Now that we can apply custom format strings to fields and measures in Power BI in the September 2019 release, I thought it would be useful to provide some examples of what’s possible with this very flexible new feature because the existing documentation for VBA isn’t easy to make sense of. In fact there’s so much to say I’m going to have to write a series of blog posts to cover everything! In this first post I’m going to look at formatting numbers.
When dealing with Number Series where the Intercompany Documents are created automatically using the code, using standard number series generation Codeunits cause problems. In this blog, I’ll be explaining why this issue is caused and how to resolve such issues.
Vjeko, wrote some very good posts about the bad performance of COUNT function used in Microsoft Dynamics NAV. You can check them out at the end of this post.
COUNT function can be used in NAV to find out how many records with certain filters you have in the database.
Let’s take a simple example and check also what happens at SQL Server queries level when you use COUNT vs when you use a NAV Query:
This is a very short post! A lot of people have blogged about how to convert numbers between different bases in M (see for example Maxim Zelensky’s very elegant solution for converting from binary to decimal), but today I noticed there was a very easy way to convert a decimal number to hexadecimal using the Number.ToText() function: you just need to use “x” in the second parameter.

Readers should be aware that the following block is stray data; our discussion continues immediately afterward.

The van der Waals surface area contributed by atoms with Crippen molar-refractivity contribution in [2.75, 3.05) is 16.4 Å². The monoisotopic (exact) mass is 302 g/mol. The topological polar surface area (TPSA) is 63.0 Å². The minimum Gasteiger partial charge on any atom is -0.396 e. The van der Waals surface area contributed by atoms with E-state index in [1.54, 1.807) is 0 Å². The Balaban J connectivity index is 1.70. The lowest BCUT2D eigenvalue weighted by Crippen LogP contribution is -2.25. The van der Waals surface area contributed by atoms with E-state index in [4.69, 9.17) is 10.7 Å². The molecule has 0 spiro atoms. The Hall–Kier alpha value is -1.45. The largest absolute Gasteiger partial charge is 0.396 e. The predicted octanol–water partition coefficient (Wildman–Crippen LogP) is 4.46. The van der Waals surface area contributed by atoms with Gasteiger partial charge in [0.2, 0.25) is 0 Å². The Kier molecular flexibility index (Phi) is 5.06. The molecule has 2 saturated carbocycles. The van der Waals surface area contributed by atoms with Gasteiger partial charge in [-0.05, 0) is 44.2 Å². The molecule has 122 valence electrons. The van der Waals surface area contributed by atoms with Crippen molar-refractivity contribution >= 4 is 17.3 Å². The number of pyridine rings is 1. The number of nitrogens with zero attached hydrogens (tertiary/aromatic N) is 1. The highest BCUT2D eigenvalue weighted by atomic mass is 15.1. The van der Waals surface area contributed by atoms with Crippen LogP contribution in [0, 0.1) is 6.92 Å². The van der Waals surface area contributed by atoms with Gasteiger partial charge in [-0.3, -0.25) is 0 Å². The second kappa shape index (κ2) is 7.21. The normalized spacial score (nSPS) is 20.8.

I got my haircut today (pretty spiffy one too, even if I do say so myself). While I was chatting I asked my hair dresser “on average, how often should I get my hair cut”? She told me (for men) around 4-6 weeks. Then I got thinking (as I do), I wonder if I could data-mine my credit card data using Power BI and find out how often I actually get my own hair cut. It turns out I was able to do this, and this article explains the hardest part of that task – find the number of days between two transaction dates using DAX.